September 9, 2015

EIA’s Analysis Shows the Benefits of Lifting Crude Oil Export Ban

Stephen Eule

Last week the Energy Information Administration issued its analysis on the impacts of lifting the ban on crude oil exports that has been in place since the 1975.

If that seems like a long time ago, that’s because it is: Captain and Tenille’s “Love Will Keep Us Together" was the year’s #1 song; “All in the Family” was the year’s #1 TV show; Chevrolet introduced the Monza 2+2; and Gary Dahl began marketing his Pet Rock, setting off a craze that made him a rich man.

Oh yeah, and President Gerald Ford signed into law the Energy Policy and Conservation Act that restricted exports of U.S. crude oil.

Times certainly have changed, but our disco-era energy policy is still out of step with the current energy realities. The shale boom is unlocking vast quantities of oil and natural gas, turning scarcity into abundance.

Since 2008, when crude oil production reached its lowest level since the 1950s, crude oil production has surged an incredible 74%, or 3.7 million barrels per day (bbl/d), through 2014. Over this period, Texas output jumped 185% to 2.1 million bbl/d while North Dakota output rose a staggering 530% to 915,000 bbl/d.  If these states were countries, in 2014 they would have ranked as the 8th and 19th largest crude oil producers in the world.

However, the mismatch in the type of crude oil being pumped in increasing quantities in the United States—light sweet—and the type of crude oil most of our refineries are geared to process—heavy sour—is creating market dislocations that could jeopardize increasing production. Exports could alleviate these conditions and trigger even further domestic production.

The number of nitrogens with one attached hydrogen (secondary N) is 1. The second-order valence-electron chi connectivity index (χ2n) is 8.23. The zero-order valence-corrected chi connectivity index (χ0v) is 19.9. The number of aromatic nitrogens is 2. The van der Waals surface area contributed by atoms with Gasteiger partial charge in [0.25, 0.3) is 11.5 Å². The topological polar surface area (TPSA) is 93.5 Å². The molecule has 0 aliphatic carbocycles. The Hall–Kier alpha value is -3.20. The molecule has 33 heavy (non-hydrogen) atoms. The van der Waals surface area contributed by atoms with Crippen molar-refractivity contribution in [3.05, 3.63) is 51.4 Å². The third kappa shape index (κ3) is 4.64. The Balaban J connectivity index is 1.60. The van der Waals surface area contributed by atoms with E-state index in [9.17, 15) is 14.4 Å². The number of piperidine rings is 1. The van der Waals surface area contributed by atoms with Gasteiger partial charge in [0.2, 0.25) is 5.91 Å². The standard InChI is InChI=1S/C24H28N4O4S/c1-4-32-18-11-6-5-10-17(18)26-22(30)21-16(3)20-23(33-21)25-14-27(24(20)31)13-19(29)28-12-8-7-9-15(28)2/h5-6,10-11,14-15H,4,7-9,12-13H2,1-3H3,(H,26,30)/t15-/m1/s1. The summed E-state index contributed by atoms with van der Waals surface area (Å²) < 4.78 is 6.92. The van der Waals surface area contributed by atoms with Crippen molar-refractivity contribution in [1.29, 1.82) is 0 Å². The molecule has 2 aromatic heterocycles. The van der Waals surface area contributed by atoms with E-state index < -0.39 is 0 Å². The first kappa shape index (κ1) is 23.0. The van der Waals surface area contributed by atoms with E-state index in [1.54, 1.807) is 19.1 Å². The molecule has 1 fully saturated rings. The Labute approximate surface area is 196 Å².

EIA’s analysis, Effects of Removing Restrictions on U.S. Crude Oil Exports, is the latest in a series demonstrating the benefits of lifting the ban.’

For example, a report issued by the consulting firm IHS Energy in 2014 estimates that lifting the export ban could boost U.S. production, add $750 billion in investment, create nearly 1 million new jobs, and reduce the nation’s oil import bill by $67 billion per year. Moreover, the report points out that “by boosting global supplies, the elimination of the ban will result in lower global oil prices” that could save motorists 8¢ per a gallon of gasoline for a savings of $265 billion over the 2016-2030 period.

So what did EIA find? Well, it took a look three different modeling scenarios—(1) Low Oil Price; (2) High Oil and Gas Resource; and (3) Low Oil Price/High Oil and Gas Resource—and ran these both with and without the export ban in place out to 2025.

EIA notes that “The effects of eliminating restrictions on crude oil exports depend on the level of future domestic production, which itself depends on the characterization of resources and technology as well as future crude oil prices.”

Given this perfectly understandable caveat, it’s not surprising that the export ban has very little impact on the Low Oil Price scenario, about what you would expect under a prolonged period of low oil prices that could depress output in some areas of the country with or without the export ban.

In the High Resource and Low Price/High Resource scenarios, however, we see a great deal of difference as a result of lifting the export ban. By 2025, these include:

  • Domestic crude oil production is 380,000 bbl/d to 470,000 bbl/d higher.
  • Net crude oil imports are 600,000 bbl/d to 2.2 million bbl/d lower (which would benefit out balance of trade by tens of billions of dollars).
  • The share of the U.S. crude oil supply from foreign sources declines by 3 to 11 percentage points (to 26% to 13% of total crude oil supply compared to about 45% today.)

More importantly for consumers, EIA ‘s analysis also concludes that “Petroleum product prices in the United States, including gasoline prices, would be either unchanged or slightly reduced by the removal of current restrictions on crude oil exports.”

There's a reason why both the Chamber and two major unions have called for lifting the oil export ban.

Lifting the ban improves our energy security, is good for consumers, and increased U.S. influence in world energy markets.


So what’s stopping us?